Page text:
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The Three Forces Driving Inflation Up and What It Will Take to Calm Them

If you’re looking for a price drop on everyday items on your shopping list, you might be waiting a while.

Data released last week by the Bureau of Labor Statistics showed inflation jumped 8.5% in March from a year ago – the biggest increase since 1981 rates.

And while consumers from all economic backgrounds are feeling the pinch, accelerating inflation tends to squeeze low-income and fixed-income securities. employees the most. Richard Curtin, director of consumer sentiment surveys at the University of Michigan, says his data shows the “pain” of inflation has hit every corner of the US economy.

“You have to eat, you have to drive to work and take the kids to school, and you have to live somewhere. These are not discretionary areas,” Curtin said, adding that consumers are looking for other places where they have room to cut spending.

“It’s painful,” he said.

According to experts, three main factors are currently fueling much of the price growth: the sharp rise in labor costs, energy prices and interest rates. Each drives up the cost of everyday consumer goods and it will take a complex set of forces to back to pre-pandemic normalcy.

Wage increase

The legion of workers quitting their jobs, especially those in low-wage sectors, has played a huge role in driving up the cost of labor, said Jayson Lusk, professor and director of agricultural economics at Purdue University.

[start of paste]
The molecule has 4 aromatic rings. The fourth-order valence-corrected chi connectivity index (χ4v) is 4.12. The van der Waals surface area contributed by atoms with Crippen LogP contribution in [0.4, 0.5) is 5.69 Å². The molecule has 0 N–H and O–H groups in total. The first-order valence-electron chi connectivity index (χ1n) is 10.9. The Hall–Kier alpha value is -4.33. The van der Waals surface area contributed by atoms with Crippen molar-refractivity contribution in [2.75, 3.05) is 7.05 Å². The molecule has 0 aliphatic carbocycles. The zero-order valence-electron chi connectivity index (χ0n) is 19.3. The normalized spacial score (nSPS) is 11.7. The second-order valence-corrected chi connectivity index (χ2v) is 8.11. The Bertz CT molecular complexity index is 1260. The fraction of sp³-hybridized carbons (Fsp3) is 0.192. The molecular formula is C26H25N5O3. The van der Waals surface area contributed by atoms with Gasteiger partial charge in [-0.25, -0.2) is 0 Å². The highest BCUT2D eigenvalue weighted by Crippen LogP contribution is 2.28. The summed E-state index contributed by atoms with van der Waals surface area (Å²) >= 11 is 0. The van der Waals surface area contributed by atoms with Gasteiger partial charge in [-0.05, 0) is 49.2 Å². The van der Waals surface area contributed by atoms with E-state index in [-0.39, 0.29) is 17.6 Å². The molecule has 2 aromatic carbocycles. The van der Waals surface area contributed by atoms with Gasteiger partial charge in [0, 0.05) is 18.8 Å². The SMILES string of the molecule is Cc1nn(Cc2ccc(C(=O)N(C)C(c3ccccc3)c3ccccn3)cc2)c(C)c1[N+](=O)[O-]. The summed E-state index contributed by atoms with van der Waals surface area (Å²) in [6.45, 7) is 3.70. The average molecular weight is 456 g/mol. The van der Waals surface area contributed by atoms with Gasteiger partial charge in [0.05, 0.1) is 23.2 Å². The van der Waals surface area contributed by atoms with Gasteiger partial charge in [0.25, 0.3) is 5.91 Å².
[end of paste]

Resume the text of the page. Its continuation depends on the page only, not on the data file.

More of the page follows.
“To get enough workers to show up now, you have to pay more, so we’re seeing wage rates go up in many food and agriculture sectors,” Lusk said.

Lusk cited current wages paid to meat processors, which BLS data shows increased 8.3% from the third quarter of 2020 and the third quarter of 2021, as an example of accelerating wage growth in the food industry.

Overall, BLS data shows U.S. employment costs have accelerated in three of the past six quarters, and to levels well above pre-pandemic trends. Economists expected a waning pandemic and an easing of Covid-era restrictions to spur more workers back into the workforce, but that’s not happening as quickly as expected, Lusk said.

“The labor market needs fixing; you need a solution to the big quit problem,” he said. “There is no normality until this happens.”

The timeline for that is anything but clear, however. Respondents to a November 2021 survey from the Federal Reserve Bank of Philadelphia said they generally expect payroll growth to remain strong in 2022.

“If these forecasts are correct, job opening and quitting rates should remain high and wage growth should remain strong for the remainder of the year,” according to Bart Hobijn of the Federal Reserve Bank of San Francisco, who wrote the bank’s economic letter this month.

The energy cost conundrum

After the workers have produced the products, the goods must be transported. So while you’re at the pump and paying high gas prices, that means the companies that carry your packages and groceries are doing the same.